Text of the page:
This is an image I’m still working on in anticipation of entering it in the Harlow Gallery Member show running from June 21 to July 27. The theme of the show is stripes.
I went out for a hike in the Kennebec Highlands in Rome, Maine on March 21, 2019 with my friend Glenn LeBlanc to see what we could find to photograph before spring temperatures and rain took the remaining snow away. Actually, there was quite a bit of snow still out there that day. This tree caught my eye with its riveting lichen bejeweled bark with its lovely vertical stripes. The blue lines are a mystery. The orange and green are typical lichen growths. But what explains the fine blue lines?
I hope to get back out there before the leaves have sprung forth to see if the mysterious blue lines remain. I will also send the image to the Cooperative Extension to see if someone there can tell me what the blue is.
Addendum: the acute blue colored stripes were gone after the leaves were out.
A murder of crows
settle among my trees.
Perched in clumps of five and ten
directly outside my window.
bobbing up and down,
calling out imagined insults or directions.
The cacophony drives me to take out my camera
to capture their show.
A white polka dotted curtain masks their many faces.
Snow is falling.
Black bodies create graphic bird shaped splotches
along the vertical lines of tree branches
rising upwards into gray skies.
Two sit closely together.
The one on the right leans towards the other.
He strokes her head gently with his beak.
She sits still.
Accepting his sweet caresses.
He is tender and patient.
I cannot see if she lifts her face to him.
The falling white snow obscures their intimacy.
Two lovers among the crowd of gawking onlookers.
Yesterday I went looking for osprey fishing for alewives. In May osprey are easier to spot because of their presence in places where large quantities of alewives are swimming upstream in Maine’s many tidal rivers to reach freshwater lakes and ponds.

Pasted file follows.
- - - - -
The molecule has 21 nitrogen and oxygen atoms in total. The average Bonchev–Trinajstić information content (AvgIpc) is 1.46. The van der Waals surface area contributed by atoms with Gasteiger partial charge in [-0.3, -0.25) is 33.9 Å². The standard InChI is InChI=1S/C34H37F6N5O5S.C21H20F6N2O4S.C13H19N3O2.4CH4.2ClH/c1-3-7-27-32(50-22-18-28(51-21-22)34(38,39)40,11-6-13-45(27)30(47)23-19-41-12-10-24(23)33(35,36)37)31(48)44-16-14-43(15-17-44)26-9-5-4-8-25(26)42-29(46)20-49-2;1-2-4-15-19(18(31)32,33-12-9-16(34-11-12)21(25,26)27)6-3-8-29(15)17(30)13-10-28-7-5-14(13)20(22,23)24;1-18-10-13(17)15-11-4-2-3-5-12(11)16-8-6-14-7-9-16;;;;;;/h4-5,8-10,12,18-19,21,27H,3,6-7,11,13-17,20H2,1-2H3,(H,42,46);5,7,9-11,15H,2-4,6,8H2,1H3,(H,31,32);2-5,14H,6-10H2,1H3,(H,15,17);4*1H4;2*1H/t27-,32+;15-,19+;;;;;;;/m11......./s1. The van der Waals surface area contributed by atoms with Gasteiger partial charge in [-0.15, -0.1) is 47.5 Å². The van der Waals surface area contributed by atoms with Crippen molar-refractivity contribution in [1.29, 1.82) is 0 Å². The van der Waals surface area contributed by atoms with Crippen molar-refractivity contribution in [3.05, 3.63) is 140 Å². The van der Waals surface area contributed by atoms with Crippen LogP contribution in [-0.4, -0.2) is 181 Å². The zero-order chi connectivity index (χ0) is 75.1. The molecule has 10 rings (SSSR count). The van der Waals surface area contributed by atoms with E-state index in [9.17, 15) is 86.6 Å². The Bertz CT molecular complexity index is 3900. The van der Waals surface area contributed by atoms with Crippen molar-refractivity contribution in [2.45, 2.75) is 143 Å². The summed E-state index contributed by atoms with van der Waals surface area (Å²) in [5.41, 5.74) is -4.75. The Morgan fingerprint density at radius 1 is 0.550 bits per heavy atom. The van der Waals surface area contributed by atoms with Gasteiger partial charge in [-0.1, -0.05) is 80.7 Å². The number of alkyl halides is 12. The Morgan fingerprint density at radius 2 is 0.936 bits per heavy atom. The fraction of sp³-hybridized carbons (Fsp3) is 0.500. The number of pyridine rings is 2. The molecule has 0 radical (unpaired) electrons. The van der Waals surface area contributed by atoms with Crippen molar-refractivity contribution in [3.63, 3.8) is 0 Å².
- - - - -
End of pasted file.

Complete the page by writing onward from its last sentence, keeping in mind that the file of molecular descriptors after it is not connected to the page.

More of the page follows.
The alewives return from the ocean as adults to the lakes and ponds where they were spawned to repeat their cycle of birth and renewal. Their annual runs up Maine rivers and streams all along the coast coincides with the blooming shadbush (otherwise known as the serviceberry). Alewive numbers have declined principally from loss of habitat due to dams and other man made obstacles restricting access to their spawning grounds, as well as other factors (such as harvesting and pollution of ocean waters). Their numbers are coming back with the removal of many dams and new passages through the use of additional fish ladders.
I went to one of the oldest uninterrupted fish ladders in Damariscotta Mills. It creates a conduit between the Damariscotta River at Great Salt Bay and Damariscotta Lake. The alewives are plentiful because this ladder has existed since colonial times. Everything seemed to be out to eat the alewives except birds of prey. There were cormorants and herring gulls crowding the shores and stalking the milling schools of alewives as they made their way to the ladder. The herring gulls filled the edges with flapping patterns of wings of white and grey. The sound of the gulls filled the air with constant cries that was louder than the flowing water. I checked the sky for osprey flying overhead, but there were none to be seen.
I went further south to Fort Popham to observe how the alewives were running as they entered the mouth of the Kennebec River and to assess whether this would make a good location to photograph osprey. The water was much deeper and wider. At high tide the alewives run right off the waters near the fort. Herring gulls, cormorants and seals were actively harvesting the alewives at Fort Popham, but still no ospreys!
A couple asked me if I had spotted the immature eagle on the ledge of the fort. They said they knew it was an eagle by its yellow feet. I thanked them for their information and went up to see the eagle for myself. My view was impeded by a cage of metal bars, but I could see the eagle on the ledge. It was not an osprey but an immature bald eagle. Later it would return to the same spot; by then I was below it on the ground.
Waiting and patience (and practice) is what it takes to get good images of birds in flight. A good location is one that allows unobstructed views with a distance between photographer and bird that matches the zoom capacity of one’s lens. Mine is a relatively short telephoto for bird photography (only 70-200mm). I practiced on the herring gulls and cormorants. My patience was rewarded by a shot of the immature bald eagle when it landed again on the edge of the fort.
On my return home, I crossed the Kennebec River near Ticonic Falls and spotted four ospreys flying in the air. One had a fish in its talons. I thought how ironic that what I wanted was right in my own back yard! If I just wait patiently, I could shoot osprey much closer to home than a trip to the coast.